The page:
The Cabenuva (cabotegravir and rilpivirine) injection was discovered to be effective in dealing with the Acquired Immune Deficiency Syndrome (AIDS) virus and will be administered to adults diagnosed with HIV.
Approved by the United States’ Food and Drug Administration (FDA), the injection comprises of cabotegravir, rilpivirine and is the first and only complete long-acting regimen for HIV treatment.
The injectable complete regimen is administered once a month as opposed to the daily antiretroviral pills.
According to the director of the Office of Infections and Diseases in the FDA’s Centre for Evaluation and Research, John Farley, patients will have an option to choose from the daily oral treatment regimen and the monthly injections.
The agency also approved a pill version of cabotegravir to be taken with rilpivarine for a month before switching to the shots to be sure the drugs are well tolerated.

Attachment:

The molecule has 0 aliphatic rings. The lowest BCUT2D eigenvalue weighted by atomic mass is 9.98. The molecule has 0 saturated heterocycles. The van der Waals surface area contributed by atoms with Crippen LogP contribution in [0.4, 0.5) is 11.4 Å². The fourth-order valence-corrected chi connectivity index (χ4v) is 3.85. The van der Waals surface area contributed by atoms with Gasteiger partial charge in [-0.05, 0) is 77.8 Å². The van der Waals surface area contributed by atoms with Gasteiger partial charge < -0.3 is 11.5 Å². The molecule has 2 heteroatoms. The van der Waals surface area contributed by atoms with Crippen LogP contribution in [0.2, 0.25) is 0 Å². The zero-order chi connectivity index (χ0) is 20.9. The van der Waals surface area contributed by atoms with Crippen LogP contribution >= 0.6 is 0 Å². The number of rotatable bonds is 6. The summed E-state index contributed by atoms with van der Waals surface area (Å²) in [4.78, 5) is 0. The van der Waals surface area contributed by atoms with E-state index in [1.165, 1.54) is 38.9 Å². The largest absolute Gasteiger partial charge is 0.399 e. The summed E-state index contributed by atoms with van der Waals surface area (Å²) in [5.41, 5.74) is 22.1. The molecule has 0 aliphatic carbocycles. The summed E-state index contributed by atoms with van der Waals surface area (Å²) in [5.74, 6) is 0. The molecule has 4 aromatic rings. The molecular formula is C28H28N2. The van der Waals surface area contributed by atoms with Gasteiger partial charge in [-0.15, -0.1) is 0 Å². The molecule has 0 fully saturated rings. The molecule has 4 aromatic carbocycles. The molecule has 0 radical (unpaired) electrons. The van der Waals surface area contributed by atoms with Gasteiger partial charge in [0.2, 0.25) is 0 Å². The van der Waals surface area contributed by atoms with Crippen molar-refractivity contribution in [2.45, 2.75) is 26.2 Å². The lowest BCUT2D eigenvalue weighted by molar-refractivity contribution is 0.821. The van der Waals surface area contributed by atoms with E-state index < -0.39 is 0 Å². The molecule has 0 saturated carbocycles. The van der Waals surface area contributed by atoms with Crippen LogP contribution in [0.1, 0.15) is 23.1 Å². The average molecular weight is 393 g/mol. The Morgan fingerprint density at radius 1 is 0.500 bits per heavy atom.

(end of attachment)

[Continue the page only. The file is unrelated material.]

“Even people who are taking one pill a day just reported improvement in their quality of life to switch to an injection,” said Dr. Judith Currier, an HIV specialist at the University of California, Los Angeles.
The approval of Cabenuva is based on the pivotal phase III ATLAS (Antiretroviral Therapy as Long-Acting Suppression) and FLAIR (First Long-Acting Injectable Regimen) studies that included more than 1,100 patients from 16 countries.